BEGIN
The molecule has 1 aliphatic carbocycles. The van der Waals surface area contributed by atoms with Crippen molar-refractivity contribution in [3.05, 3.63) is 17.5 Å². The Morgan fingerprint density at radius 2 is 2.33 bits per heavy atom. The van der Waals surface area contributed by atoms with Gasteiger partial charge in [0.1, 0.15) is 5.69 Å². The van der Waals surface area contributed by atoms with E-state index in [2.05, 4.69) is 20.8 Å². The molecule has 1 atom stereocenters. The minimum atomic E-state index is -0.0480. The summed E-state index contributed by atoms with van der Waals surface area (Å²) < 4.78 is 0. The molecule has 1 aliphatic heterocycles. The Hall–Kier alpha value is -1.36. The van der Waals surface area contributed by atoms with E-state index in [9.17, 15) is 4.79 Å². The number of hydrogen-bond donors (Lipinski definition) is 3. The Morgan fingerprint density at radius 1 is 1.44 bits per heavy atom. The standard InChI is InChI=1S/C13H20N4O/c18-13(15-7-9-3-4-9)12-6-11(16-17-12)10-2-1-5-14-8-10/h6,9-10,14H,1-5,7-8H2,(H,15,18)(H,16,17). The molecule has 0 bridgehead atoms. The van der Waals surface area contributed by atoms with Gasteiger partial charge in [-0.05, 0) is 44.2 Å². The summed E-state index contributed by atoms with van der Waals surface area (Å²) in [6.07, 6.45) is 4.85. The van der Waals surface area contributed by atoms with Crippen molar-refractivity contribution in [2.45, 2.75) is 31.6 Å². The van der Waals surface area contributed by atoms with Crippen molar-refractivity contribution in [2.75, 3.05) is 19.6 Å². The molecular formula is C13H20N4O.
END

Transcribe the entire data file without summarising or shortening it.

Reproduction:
The molecule has 1 aliphatic carbocycles. The van der Waals surface area contributed by atoms with Crippen molar-refractivity contribution in [3.05, 3.63) is 17.5 Å². The Morgan fingerprint density at radius 2 is 2.33 bits per heavy atom. The van der Waals surface area contributed by atoms with Gasteiger partial charge in [0.1, 0.15) is 5.69 Å². The van der Waals surface area contributed by atoms with E-state index in [2.05, 4.69) is 20.8 Å². The molecule has 1 atom stereocenters. The minimum atomic E-state index is -0.0480. The summed E-state index contributed by atoms with van der Waals surface area (Å²) < 4.78 is 0. The molecule has 1 aliphatic heterocycles. The Hall–Kier alpha value is -1.36. The van der Waals surface area contributed by atoms with E-state index in [9.17, 15) is 4.79 Å². The number of hydrogen-bond donors (Lipinski definition) is 3. The Morgan fingerprint density at radius 1 is 1.44 bits per heavy atom. The standard InChI is InChI=1S/C13H20N4O/c18-13(15-7-9-3-4-9)12-6-11(16-17-12)10-2-1-5-14-8-10/h6,9-10,14H,1-5,7-8H2,(H,15,18)(H,16,17). The molecule has 0 bridgehead atoms. The van der Waals surface area contributed by atoms with Gasteiger partial charge in [-0.05, 0) is 44.2 Å². The summed E-state index contributed by atoms with van der Waals surface area (Å²) in [6.07, 6.45) is 4.85. The van der Waals surface area contributed by atoms with Crippen molar-refractivity contribution in [2.45, 2.75) is 31.6 Å². The van der Waals surface area contributed by atoms with Crippen molar-refractivity contribution in [2.75, 3.05) is 19.6 Å². The molecular formula is C13H20N4O.